After leaving Freeman's Marsh just west of Hungerford (Berkshire) on 9 January, the long-staying GLOSSY IBIS pitched up at Dungeness RSPB (East Kent) before crossing the English Channel next day. It has remained ever since, showing mainly on the pools to the right of the entrance track. GREAT WHITE EGRETS remained at seven sites, including a new winter record of 5 together at Ham Walls RSPB (Somerset) on 17th; last winter's two were again at Pitsford Reservoir (Northants) with other regular wintering birds at Thorpeness Mere (Suffolk) and at Blashford Lakes HWT (Hampshire). Apart from one over Elmley Marshes RSPB (North Kent) on 16th, all EURASIAN SPOONBILLS this past week have been in the Southwest, with 9 on Brownsea Island, Poole Harbour (Dorset), 3 at Walmsley Sanctuary CBWPS (Cornwall) and another on Samson (Scilly).

In West Cornwall, the 7 BEWICK'S SWANS were still to be found most afternoons at the southern causeway of Stithians Reservoir, with further out-of-range herds being noted in Dorset, Hampshire and in Surrey, whilst on the goose front, Norfolk continued to host an adult LESSER WHITE-FRONTED GOOSE of unknown origin with up to 107 TAIGA BEAN GEESE in the Yare Valley between Buckenham Carrs RSPB and Cantley Beet Factory and up to 3 different ROSS'S SNOW GEESE with the Pink-footed Geese including a fairly reliable bird at Holkham Freshmarshes.

A first-winter RED-BREASTED GOOSE continues to be seen in North Lancashire with the wintering Pink-footed Geese there, wandering each day and being seen at Cleveleys, Pilling Lane Ends and Eagland Hill. An adult of unknown origin appeared amongst the Dark-bellied Brent Geese on Titchfield Haven foreshore (Hants) on 19th and was still present today, feeding just inland of the shore in fields by the caravan and Holiday Park half a mile to the west of the reserve. The only SNOW GOOSE reported was the long-staying bird with Greylag Geese near Kirkwall in Orkney. Some 10 or more BLACK BRANTS continue to be seen.

A female FERRUGINOUS DUCK was seen at Cockshoot Broad (Norfolk) on 16th, with long-staying RING-NECKED DUCKS involving a drake at Cowpen Bewley (Cleveland) and at Loch Evelix (Sutherland) and females at Nosterfield Quarry (North Yorkshire) on 16th and at Talley Lakes (Carmarthen) on 18th. There was also a drake at Stithians Reservoir (Cornwall) on 16th. Four adult drake AMERICAN WIGEONS are on offer, with singles at Udale Bay, Cromarty (Highland), Rutland Water (Leics), Cley Marshes NWT East bank (North Norfolk) and Stoke Ferry Washes (Central Norfolk), whilst LESSER SCAUPS include drakes at Cosmeston Lakes CP (Glamorgan) and Dozmary Pool, Bodmin Moor (Cornwall) and a female at Slimbridge WWT (Gloucs).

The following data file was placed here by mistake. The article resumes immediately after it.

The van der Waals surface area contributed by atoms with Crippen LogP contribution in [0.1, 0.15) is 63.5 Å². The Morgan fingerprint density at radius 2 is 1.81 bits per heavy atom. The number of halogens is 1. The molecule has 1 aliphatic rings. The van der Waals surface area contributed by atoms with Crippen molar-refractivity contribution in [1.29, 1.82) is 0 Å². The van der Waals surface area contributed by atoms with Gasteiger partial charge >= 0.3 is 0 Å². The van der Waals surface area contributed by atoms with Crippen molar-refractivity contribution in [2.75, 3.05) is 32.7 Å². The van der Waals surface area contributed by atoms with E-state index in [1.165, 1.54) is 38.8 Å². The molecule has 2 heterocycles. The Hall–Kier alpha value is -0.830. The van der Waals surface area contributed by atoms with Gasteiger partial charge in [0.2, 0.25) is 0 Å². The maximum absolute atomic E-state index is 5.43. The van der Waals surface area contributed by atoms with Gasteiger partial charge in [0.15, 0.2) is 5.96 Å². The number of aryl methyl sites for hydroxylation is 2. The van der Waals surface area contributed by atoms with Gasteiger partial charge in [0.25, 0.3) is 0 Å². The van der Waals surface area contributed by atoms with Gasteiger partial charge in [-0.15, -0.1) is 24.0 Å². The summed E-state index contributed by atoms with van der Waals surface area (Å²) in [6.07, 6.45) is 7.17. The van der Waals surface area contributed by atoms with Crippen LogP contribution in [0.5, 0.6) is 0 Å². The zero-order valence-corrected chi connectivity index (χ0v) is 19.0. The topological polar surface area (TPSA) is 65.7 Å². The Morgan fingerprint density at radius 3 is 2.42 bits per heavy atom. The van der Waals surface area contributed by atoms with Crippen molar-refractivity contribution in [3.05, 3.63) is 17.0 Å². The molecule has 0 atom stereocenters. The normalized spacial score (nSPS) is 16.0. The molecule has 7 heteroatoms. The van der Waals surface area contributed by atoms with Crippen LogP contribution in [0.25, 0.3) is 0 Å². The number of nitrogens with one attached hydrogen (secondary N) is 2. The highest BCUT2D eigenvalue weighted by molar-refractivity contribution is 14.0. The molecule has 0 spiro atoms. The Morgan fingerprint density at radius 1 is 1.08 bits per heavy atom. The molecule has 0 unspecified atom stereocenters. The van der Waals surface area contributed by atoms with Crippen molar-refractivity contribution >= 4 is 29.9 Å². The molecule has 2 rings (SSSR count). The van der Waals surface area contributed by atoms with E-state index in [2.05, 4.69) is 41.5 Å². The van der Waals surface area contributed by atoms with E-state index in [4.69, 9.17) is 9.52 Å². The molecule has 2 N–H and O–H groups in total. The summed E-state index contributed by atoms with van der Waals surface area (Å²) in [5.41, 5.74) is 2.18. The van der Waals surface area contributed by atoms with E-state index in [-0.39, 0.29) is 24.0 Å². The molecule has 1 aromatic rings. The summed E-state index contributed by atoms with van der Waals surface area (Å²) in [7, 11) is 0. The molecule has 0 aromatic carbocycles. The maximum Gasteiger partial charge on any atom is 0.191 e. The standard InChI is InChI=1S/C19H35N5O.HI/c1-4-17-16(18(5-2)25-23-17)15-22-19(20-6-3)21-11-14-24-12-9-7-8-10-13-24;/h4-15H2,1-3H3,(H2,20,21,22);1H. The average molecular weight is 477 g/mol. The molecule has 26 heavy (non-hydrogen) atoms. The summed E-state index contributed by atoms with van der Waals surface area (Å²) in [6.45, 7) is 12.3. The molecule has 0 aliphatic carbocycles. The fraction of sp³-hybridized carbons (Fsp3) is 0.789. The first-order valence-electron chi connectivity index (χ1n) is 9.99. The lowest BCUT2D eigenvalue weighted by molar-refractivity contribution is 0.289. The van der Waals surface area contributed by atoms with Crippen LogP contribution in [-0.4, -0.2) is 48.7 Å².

The female SURF SCOTER remains offshore at Dawlish Warren (South Devon), with the usual drake off Ruddons Point in Largo Bay (Fife) and others in SW Wales and on Harris (Outer Hebrides) and the three continuing KING EIDERS in Northern Scotland - the adult drake off Burghead (Moray) and the first-winter drake and female in the West Voe of Sumburgh (Shetland). SMEW continued to be in good supply with at least 120 wintering, with a single bird in Wales, 5 in Scotland and two in Ireland.

Norfolk continued to harbour up to 6 different ROUGH-LEGGED BUZZARDS, mostly in the Scolt Head/Overy Dunes/Holkham and Lodge Marsh areas, with several elsewhere including the long-staying bird on the River Humber (at South Ferriby) and another at Hatfield Moors NNR (South Yorkshire), whilst the juvenile Hen Harrier showing some characteristics of the Nearctic form hudsonicus remained very faithful to Thornham Marsh and its environs (North Norfolk).

The juvenile WHITE-TAILED SEA EAGLE continued to eek out carrion in the woodlands to the west and SW of Hordle Lane near Milford-on-Sea (Hampshire) until at least 17th.

On the wader front, the first-winter LONG-BILLED DOWITCHER at Lodmoor (Dorset) was the main event, whilst in terms of rare gulls, the regular adult RING-BILLED GULLS could all be relied upon in Argyll (Oban Harbour), Hampshire (Gosport), Essex (Westcliff-on-Sea) and in West Yorkshire (Mirfield).

It has been a very good winter for SHORE LARKS with reliable flocks still to be found at John Muir Country Park (Lothian) (5 birds), Gibraltar Point (Lincs) (21), Theddlethorpe Dunes (North Lincs) (7), Titchwell RSPB (North Norfolk) (9), Holkham Bay (North Norfolk) (5), Cley Beach (North Norfolk) (11), Dingle Marshes (Suffolk) (13) and Reculver Marshes (North Kent) (3) whilst the most impressive gatherings of LAPLAND BUNTINGS remain the 15 or so at Weybourne Clifftop Fields (North Norfolk) and 14 or so at Cut Bridge stubble field, Hurst Beach (Hampshire).